How To Set Up Your Engineering Lathe
When working with an engineering lathe, everything boils down to accuracy. Whilst a few millimetres here and there in woodworking may not be an issue, it would be a cardinal sin to be even 0.5mm out in metal working.
With that in mind, to get the best performance from your machine tool, it's important that it's set up and maintained within specific tolerances.
The Engineering Lathe
On a machine such as a lathe the movements need to be set, so that the slideways can move freely but show no undue slackness. So, after initial commissioning, your machine requires a quick check to ensure all movements are functioning correctly.
On the engineering lathe, there are three main slideway movements to maintain;
- The top slide
- The cross slide
- The saddle
Additionally there is one main rotary movement, which is the machine spindle.
The slideways are adjusted using 'jib strips'. These are parts of the slide that can be moved to reduce the clearance by means of adjusting the screws. To achieve the correct clearance, the adjusting screws are tightened until stiff, then 'backed off'. This will achieve a slight drag without making the machine hard to use.
Most smaller machines have a row of screws and locknuts along the side of the slide. These are adjusted in turn as the slide is operated, ensuring the stationary part of the assembly is located under the relevant screw. This is so the jib strip is set parallel along it's length.
Larger machines may have a tapered jib that is pushed along a corresponding track, which reduces the slide clearance in a parallel motion. One screw is loosened and another tightened by using very small increments of about half a turn.
After each adjustment, check the handwheel motion to ensure that the drag is constant along the whole slideway.
The adjustment of the cross slide is the same method as used on the top slide. Here the screws are located on the right hand side of the slide, generally with not as many of them, due to the longer contact area and subsequent added stability.
Out of the three slideway movements, this is the most difficult to adjust. This movement is controlled by holding the saddle down on the machine bed using sheer plates. These are bolted to the underside of the saddle and then hook underneath the bedways, preventing the saddle from lifting. You can check the accuracy of the saddle, by using a dial gauge and applying force on the front and back to see the movement. (see image below)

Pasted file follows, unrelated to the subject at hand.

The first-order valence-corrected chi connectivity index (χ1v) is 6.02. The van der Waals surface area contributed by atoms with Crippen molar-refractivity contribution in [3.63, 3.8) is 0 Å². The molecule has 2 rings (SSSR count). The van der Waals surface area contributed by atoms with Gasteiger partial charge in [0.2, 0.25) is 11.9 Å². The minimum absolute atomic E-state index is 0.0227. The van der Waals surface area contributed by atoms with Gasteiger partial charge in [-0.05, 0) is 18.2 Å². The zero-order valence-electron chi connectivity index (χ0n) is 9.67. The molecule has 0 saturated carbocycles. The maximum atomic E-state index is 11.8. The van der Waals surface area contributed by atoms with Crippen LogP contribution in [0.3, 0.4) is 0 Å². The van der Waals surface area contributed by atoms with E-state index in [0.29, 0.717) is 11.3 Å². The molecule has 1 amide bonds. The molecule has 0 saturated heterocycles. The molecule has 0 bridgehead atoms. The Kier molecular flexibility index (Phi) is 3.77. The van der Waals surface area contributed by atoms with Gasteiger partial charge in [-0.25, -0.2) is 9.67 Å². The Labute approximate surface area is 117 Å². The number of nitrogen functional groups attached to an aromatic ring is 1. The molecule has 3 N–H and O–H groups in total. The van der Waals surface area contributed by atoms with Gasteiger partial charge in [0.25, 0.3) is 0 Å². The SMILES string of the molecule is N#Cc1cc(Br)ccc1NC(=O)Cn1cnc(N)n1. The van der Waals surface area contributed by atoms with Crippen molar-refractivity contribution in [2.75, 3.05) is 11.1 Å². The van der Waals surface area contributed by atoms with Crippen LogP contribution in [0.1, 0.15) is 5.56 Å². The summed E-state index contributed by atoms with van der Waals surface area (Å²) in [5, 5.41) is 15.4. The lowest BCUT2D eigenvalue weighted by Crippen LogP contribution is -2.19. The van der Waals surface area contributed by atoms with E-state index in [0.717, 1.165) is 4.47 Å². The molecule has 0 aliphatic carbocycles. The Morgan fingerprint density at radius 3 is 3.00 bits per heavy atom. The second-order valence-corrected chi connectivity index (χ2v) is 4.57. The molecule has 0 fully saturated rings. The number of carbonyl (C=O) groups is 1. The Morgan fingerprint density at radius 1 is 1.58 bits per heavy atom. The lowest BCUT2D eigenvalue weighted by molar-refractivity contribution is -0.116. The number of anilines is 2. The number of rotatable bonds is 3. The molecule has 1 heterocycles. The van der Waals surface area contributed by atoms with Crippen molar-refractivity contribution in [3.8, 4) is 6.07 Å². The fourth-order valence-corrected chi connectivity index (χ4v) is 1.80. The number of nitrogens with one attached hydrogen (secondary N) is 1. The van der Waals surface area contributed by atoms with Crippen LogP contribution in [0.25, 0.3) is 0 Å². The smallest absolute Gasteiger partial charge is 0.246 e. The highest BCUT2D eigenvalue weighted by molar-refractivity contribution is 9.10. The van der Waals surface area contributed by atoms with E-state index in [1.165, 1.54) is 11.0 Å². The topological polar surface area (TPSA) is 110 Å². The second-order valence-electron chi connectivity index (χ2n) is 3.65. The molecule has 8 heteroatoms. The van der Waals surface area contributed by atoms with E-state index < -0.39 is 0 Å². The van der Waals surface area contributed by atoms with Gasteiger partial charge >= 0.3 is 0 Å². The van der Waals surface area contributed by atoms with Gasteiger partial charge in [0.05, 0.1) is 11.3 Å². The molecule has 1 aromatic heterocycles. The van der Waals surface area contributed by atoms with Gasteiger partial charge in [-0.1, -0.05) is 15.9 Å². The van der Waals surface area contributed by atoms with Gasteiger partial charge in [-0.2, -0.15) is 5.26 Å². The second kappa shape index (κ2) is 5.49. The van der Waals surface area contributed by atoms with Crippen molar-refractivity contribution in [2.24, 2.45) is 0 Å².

The methods of adjustment vary from machine to machine, with the larger machines having taper style jib strips and the smaller machines having screws or locknuts. These may also require hand fitting to remove metal from their clamping faces to reduce the running clearance.
Because of the sheer plate location, any adjustment is very awkward. Both the front and rear plates require adjustment to prevent the saddle from lifting. This is even more important on the smaller machines as they have lighter saddles and consequently less mass to resist the cutting forces. The clearance between the underside of the bed and the sheerplates should ideally be 0.01 - 0.02mm (1/2 to 1 thousandth of an inch).
The main spindle bearings should only be adjusted if there is measureable 'play' in the spindle. This should be checked using a dial gauge and can be done on the spindle itself, which is the most accurate way. It can also be done on the chuck, if one is already attached but this will be less accurate.
It's also good to check the spindle further away from the headstock. If the spindle at the headstock is only very slightly out, this will be exaggerated the further away you get.
The bearings are factory set and so very hard to adjust. It should only be attempted if you are confident that the correct pre load can be achieved. If they are too tight, the bearings life will be greatly reduced. With this in mind, it's best to speak to the servicing team of your supplier to get this issue resolved.
Machine Drive Leadscrews
On most machines, the leadscrews and their corresponding drive nuts will have some provision for reducing backlash.
Lost motion in any movement can form between the leadscrew thread and the drive nut. Some machines have an adjustment screw that 'spreads' the nut to take up the slack in the thread. Any adjustment must be carried out at the ends of the leadscrew that will have least wear.
The other place that can cause lost motion is in the handle bearing housing. If the leadscrew isn't positively supported it can move back and forth when the handwheel is rotated. In most cases this clearance can be reduced by adjusting the nuts that hold the handwheel in place. Adjust until the movement begins to feel secure without being too tight.
These adjustments will help you to get the most from your engineering lathe. Remember for future use and maintenance, use the correct lubrication on a regular basis. This will not only prolong the life of the machine but also keep it's performance at the optimum level.